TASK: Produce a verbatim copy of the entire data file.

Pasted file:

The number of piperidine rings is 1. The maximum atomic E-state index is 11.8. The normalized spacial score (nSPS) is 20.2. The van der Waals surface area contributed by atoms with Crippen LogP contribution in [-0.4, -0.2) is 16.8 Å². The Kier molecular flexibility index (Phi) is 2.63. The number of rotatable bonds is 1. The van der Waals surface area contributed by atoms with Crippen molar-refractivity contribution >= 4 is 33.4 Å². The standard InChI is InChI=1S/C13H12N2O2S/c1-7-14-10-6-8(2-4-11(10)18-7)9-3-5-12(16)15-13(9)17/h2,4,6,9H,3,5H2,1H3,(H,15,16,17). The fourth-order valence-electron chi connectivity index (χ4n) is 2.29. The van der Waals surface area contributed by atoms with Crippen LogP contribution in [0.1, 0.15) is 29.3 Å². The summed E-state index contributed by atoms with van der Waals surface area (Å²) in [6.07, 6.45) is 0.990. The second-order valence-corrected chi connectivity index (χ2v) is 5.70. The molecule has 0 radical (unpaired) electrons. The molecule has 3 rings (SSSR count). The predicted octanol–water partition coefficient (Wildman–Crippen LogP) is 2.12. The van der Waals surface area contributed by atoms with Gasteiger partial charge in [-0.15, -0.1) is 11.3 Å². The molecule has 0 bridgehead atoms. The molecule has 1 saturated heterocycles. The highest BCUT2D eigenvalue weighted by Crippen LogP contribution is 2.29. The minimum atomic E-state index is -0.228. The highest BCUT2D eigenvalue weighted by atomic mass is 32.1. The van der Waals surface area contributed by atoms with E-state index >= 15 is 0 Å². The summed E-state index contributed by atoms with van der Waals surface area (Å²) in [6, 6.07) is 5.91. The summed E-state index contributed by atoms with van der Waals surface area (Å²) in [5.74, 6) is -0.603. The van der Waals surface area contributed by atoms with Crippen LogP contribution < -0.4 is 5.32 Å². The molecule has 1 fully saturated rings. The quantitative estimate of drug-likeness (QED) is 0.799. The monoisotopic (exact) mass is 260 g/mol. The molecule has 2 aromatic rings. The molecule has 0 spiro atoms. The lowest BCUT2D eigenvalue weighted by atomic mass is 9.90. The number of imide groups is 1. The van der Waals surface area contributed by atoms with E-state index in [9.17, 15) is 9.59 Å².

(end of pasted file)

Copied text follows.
The number of piperidine rings is 1. The maximum atomic E-state index is 11.8. The normalized spacial score (nSPS) is 20.2. The van der Waals surface area contributed by atoms with Crippen LogP contribution in [-0.4, -0.2) is 16.8 Å². The Kier molecular flexibility index (Phi) is 2.63. The number of rotatable bonds is 1. The van der Waals surface area contributed by atoms with Crippen molar-refractivity contribution >= 4 is 33.4 Å². The standard InChI is InChI=1S/C13H12N2O2S/c1-7-14-10-6-8(2-4-11(10)18-7)9-3-5-12(16)15-13(9)17/h2,4,6,9H,3,5H2,1H3,(H,15,16,17). The fourth-order valence-electron chi connectivity index (χ4n) is 2.29. The van der Waals surface area contributed by atoms with Crippen LogP contribution in [0.1, 0.15) is 29.3 Å². The summed E-state index contributed by atoms with van der Waals surface area (Å²) in [6.07, 6.45) is 0.990. The second-order valence-corrected chi connectivity index (χ2v) is 5.70. The molecule has 0 radical (unpaired) electrons. The molecule has 3 rings (SSSR count). The predicted octanol–water partition coefficient (Wildman–Crippen LogP) is 2.12. The van der Waals surface area contributed by atoms with Gasteiger partial charge in [-0.15, -0.1) is 11.3 Å². The molecule has 0 bridgehead atoms. The molecule has 1 saturated heterocycles. The highest BCUT2D eigenvalue weighted by Crippen LogP contribution is 2.29. The minimum atomic E-state index is -0.228. The highest BCUT2D eigenvalue weighted by atomic mass is 32.1. The van der Waals surface area contributed by atoms with E-state index >= 15 is 0 Å². The summed E-state index contributed by atoms with van der Waals surface area (Å²) in [6, 6.07) is 5.91. The summed E-state index contributed by atoms with van der Waals surface area (Å²) in [5.74, 6) is -0.603. The van der Waals surface area contributed by atoms with Crippen LogP contribution < -0.4 is 5.32 Å². The molecule has 1 fully saturated rings. The quantitative estimate of drug-likeness (QED) is 0.799. The monoisotopic (exact) mass is 260 g/mol. The molecule has 2 aromatic rings. The molecule has 0 spiro atoms. The lowest BCUT2D eigenvalue weighted by atomic mass is 9.90. The number of imide groups is 1. The van der Waals surface area contributed by atoms with E-state index in [9.17, 15) is 9.59 Å².